Fossil Subsidy Study Shows Disconnect from Real-World Results
A new study that downplays the positive results of fossil fuel subsidy reductions outside energy-exporting regions misses the real-world impact on fossil production and investment decisions, according to two organizations involved in similar analysis.
The study by the International Institute for Applied Systems Analysis (IIASA), published Tuesday in the journal Nature, sought to “systematically explore” whether the removal of fossil fuel subsidies, “even if implemented world-wide,” will really be a significant tool in climate change mitigation, the authors state.
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Carbon Brief reports that the researchers “built a global dataset of subsidies under both high and low oil prices, and worked with five different modelling teams to look at the impact of removing these subsidies on emissions.” Overall, “the study found the removal of subsidies would reduce the globe’s CO2 emissions by 0.5 to 2.2 gigagonnes per year compared to a business-as-usual scenario by 2030, equivalent to a 1-5% reduction.”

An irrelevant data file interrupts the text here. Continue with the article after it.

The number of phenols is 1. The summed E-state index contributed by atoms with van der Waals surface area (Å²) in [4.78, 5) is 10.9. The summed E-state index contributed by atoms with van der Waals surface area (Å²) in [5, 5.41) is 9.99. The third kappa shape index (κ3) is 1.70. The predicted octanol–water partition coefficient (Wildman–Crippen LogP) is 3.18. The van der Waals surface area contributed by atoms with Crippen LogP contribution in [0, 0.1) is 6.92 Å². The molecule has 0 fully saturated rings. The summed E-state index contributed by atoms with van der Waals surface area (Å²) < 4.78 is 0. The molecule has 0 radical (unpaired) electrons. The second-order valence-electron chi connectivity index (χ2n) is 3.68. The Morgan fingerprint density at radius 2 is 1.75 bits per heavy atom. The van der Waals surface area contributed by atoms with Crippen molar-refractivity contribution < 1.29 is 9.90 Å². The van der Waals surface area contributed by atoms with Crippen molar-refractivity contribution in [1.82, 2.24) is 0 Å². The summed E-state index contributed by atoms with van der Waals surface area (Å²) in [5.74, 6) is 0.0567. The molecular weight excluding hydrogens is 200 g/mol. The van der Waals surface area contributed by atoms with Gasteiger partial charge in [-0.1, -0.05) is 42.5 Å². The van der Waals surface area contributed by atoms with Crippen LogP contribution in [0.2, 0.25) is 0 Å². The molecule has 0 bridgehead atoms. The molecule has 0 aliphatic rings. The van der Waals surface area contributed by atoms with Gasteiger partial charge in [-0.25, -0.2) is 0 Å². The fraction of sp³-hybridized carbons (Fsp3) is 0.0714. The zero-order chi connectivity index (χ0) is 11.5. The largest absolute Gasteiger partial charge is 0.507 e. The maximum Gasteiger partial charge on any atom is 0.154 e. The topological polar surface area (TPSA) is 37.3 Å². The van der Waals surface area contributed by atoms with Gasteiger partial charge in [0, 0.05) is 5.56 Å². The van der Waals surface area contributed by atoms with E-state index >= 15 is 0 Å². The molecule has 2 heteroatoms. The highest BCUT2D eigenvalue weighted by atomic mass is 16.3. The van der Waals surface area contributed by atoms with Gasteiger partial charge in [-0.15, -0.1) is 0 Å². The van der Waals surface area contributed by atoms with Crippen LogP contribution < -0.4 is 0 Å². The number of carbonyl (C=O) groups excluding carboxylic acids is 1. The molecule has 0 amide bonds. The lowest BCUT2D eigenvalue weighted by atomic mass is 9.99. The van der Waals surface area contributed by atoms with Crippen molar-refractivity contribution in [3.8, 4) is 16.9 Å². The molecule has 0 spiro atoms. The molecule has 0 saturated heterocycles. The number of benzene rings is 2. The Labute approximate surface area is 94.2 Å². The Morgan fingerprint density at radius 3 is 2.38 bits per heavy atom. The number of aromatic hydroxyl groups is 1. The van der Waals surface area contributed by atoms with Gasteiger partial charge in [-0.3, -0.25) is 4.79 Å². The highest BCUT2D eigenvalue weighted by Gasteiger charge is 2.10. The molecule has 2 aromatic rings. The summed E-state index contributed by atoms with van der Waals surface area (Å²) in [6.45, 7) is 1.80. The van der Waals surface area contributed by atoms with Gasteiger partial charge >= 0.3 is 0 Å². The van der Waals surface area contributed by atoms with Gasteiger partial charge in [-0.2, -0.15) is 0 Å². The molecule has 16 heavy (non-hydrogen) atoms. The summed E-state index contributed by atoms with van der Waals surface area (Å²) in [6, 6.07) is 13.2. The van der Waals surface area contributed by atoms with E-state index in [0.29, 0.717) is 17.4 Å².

The authors characterized that reduction as “a small decrease”. That prompted Peter Erickson, climate change policy researcher at the Stockholm Environment Institute (SEI), to respond that it’s “only ‘small’ compared to the gargantuan size of the problem, which necessarily involves many, many solutions.”
That the authors missed the full value of their findings—that even the emissions reductions they projected would save “hundreds of billions of dollars in public money”—owes to key flaws in their methodology, says Oil Change International Senior Campaigner Alex Doukas.
Most critically, the IIASA researchers erred in their decision to “consider only the dollar value of subsidies to fossil fuel producers—not their real-world impact on fossil fuel production and investment decision-making,” he states.
By contrast, an October SEI study that did take such factors into account found that “without federal and state subsidies, nearly half of future U.S. oil production would be unprofitable at $50-per-barrel oil prices.”
Doukas adds that the IIASA study “undercounts subsidies to oil, gas, and coal production, relying on an estimate of US$23 billion in production subsidies instead of the more than $70 billion we’ve identified in G20 countries alone.”
Doukas also takes issue with IIASA lead author Jessica Jewell’s assertion that the U.S. can simply remove its fossil fuel subsidies, since “they’re so small”. He writes, “I’d agree with that first assertion, but certainly not the second. Our research has found that U.S. subsidies to oil, gas, and coal producers average more than $20 billion each year. That’s not chump change.”